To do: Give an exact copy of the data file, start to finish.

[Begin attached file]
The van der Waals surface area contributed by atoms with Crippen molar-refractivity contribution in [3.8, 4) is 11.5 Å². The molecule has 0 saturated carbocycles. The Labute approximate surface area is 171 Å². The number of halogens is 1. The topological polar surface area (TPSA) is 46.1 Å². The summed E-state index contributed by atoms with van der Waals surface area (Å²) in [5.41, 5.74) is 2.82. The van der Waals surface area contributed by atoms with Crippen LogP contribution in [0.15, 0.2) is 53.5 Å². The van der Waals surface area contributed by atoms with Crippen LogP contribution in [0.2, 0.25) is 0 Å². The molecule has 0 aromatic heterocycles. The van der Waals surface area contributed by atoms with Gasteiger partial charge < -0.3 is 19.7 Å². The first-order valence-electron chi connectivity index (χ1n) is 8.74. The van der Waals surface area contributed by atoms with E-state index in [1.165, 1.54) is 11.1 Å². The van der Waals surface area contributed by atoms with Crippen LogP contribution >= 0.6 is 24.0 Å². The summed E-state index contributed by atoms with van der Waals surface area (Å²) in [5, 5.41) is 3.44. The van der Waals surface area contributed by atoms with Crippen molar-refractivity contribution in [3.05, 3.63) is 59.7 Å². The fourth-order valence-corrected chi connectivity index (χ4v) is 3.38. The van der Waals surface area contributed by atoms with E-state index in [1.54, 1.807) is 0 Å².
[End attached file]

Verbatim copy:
The van der Waals surface area contributed by atoms with Crippen molar-refractivity contribution in [3.8, 4) is 11.5 Å². The molecule has 0 saturated carbocycles. The Labute approximate surface area is 171 Å². The number of halogens is 1. The topological polar surface area (TPSA) is 46.1 Å². The summed E-state index contributed by atoms with van der Waals surface area (Å²) in [5.41, 5.74) is 2.82. The van der Waals surface area contributed by atoms with Crippen LogP contribution in [0.15, 0.2) is 53.5 Å². The van der Waals surface area contributed by atoms with Crippen LogP contribution in [0.2, 0.25) is 0 Å². The molecule has 0 aromatic heterocycles. The van der Waals surface area contributed by atoms with Gasteiger partial charge < -0.3 is 19.7 Å². The first-order valence-electron chi connectivity index (χ1n) is 8.74. The van der Waals surface area contributed by atoms with E-state index in [1.165, 1.54) is 11.1 Å². The van der Waals surface area contributed by atoms with Crippen LogP contribution >= 0.6 is 24.0 Å². The summed E-state index contributed by atoms with van der Waals surface area (Å²) in [5, 5.41) is 3.44. The van der Waals surface area contributed by atoms with Crippen molar-refractivity contribution in [3.05, 3.63) is 59.7 Å². The fourth-order valence-corrected chi connectivity index (χ4v) is 3.38. The van der Waals surface area contributed by atoms with E-state index in [1.54, 1.807) is 0 Å².